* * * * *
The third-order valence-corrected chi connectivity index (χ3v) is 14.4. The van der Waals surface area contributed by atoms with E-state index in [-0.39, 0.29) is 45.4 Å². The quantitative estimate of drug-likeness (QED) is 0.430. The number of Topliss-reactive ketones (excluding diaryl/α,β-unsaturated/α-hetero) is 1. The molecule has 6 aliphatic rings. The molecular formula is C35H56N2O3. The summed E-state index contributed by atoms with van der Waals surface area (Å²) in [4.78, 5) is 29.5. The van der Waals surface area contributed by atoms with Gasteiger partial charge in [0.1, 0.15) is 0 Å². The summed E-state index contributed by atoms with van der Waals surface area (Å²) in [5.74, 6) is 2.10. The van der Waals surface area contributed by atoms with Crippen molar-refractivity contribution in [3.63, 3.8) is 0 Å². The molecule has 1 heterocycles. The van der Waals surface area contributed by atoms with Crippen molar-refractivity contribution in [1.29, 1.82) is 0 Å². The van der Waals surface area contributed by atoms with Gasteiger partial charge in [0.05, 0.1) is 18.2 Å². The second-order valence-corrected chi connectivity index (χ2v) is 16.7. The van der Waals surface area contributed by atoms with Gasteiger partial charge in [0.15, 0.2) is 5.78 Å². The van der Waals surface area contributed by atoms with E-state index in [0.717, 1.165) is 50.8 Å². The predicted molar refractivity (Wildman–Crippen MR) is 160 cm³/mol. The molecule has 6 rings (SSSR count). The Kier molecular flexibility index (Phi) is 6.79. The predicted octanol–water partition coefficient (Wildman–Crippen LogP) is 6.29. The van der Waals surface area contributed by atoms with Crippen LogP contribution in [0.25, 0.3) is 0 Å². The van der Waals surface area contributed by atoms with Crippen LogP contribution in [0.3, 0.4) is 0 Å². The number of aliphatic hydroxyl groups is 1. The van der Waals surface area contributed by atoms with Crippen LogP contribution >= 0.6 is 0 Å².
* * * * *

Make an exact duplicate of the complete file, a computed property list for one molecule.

The third-order valence-corrected chi connectivity index (χ3v) is 14.4. The van der Waals surface area contributed by atoms with E-state index in [-0.39, 0.29) is 45.4 Å². The quantitative estimate of drug-likeness (QED) is 0.430. The number of Topliss-reactive ketones (excluding diaryl/α,β-unsaturated/α-hetero) is 1. The molecule has 6 aliphatic rings. The molecular formula is C35H56N2O3. The summed E-state index contributed by atoms with van der Waals surface area (Å²) in [4.78, 5) is 29.5. The van der Waals surface area contributed by atoms with Gasteiger partial charge in [0.1, 0.15) is 0 Å². The summed E-state index contributed by atoms with van der Waals surface area (Å²) in [5.74, 6) is 2.10. The van der Waals surface area contributed by atoms with Crippen molar-refractivity contribution in [3.63, 3.8) is 0 Å². The molecule has 1 heterocycles. The van der Waals surface area contributed by atoms with Crippen molar-refractivity contribution in [1.29, 1.82) is 0 Å². The van der Waals surface area contributed by atoms with Gasteiger partial charge in [0.05, 0.1) is 18.2 Å². The second-order valence-corrected chi connectivity index (χ2v) is 16.7. The van der Waals surface area contributed by atoms with Gasteiger partial charge in [0.15, 0.2) is 5.78 Å². The van der Waals surface area contributed by atoms with E-state index in [0.717, 1.165) is 50.8 Å². The predicted molar refractivity (Wildman–Crippen MR) is 160 cm³/mol. The molecule has 6 rings (SSSR count). The Kier molecular flexibility index (Phi) is 6.79. The predicted octanol–water partition coefficient (Wildman–Crippen LogP) is 6.29. The van der Waals surface area contributed by atoms with Crippen LogP contribution in [0.25, 0.3) is 0 Å². The van der Waals surface area contributed by atoms with Crippen LogP contribution in [0.3, 0.4) is 0 Å². The number of aliphatic hydroxyl groups is 1. The van der Waals surface area contributed by atoms with Crippen LogP contribution >= 0.6 is 0 Å².